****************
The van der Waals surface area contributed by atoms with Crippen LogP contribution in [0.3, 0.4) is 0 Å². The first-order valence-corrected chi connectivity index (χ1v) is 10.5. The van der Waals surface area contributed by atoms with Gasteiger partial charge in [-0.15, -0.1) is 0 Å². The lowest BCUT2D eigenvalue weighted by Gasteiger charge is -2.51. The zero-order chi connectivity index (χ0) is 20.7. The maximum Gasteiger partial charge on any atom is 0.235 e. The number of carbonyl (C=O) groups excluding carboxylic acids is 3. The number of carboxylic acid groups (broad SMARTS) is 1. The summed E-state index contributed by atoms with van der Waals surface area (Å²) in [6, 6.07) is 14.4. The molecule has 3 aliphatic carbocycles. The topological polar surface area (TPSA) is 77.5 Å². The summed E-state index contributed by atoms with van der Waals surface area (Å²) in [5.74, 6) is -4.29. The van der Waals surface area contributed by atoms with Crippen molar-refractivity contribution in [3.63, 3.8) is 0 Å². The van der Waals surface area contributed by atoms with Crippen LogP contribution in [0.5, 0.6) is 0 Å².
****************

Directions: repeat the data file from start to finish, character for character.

The van der Waals surface area contributed by atoms with Crippen LogP contribution in [0.3, 0.4) is 0 Å². The first-order valence-corrected chi connectivity index (χ1v) is 10.5. The van der Waals surface area contributed by atoms with Gasteiger partial charge in [-0.15, -0.1) is 0 Å². The lowest BCUT2D eigenvalue weighted by Gasteiger charge is -2.51. The zero-order chi connectivity index (χ0) is 20.7. The maximum Gasteiger partial charge on any atom is 0.235 e. The number of carbonyl (C=O) groups excluding carboxylic acids is 3. The number of carboxylic acid groups (broad SMARTS) is 1. The summed E-state index contributed by atoms with van der Waals surface area (Å²) in [6, 6.07) is 14.4. The molecule has 3 aliphatic carbocycles. The topological polar surface area (TPSA) is 77.5 Å². The summed E-state index contributed by atoms with van der Waals surface area (Å²) in [5.74, 6) is -4.29. The van der Waals surface area contributed by atoms with Crippen molar-refractivity contribution in [3.63, 3.8) is 0 Å². The van der Waals surface area contributed by atoms with Crippen LogP contribution in [0.5, 0.6) is 0 Å².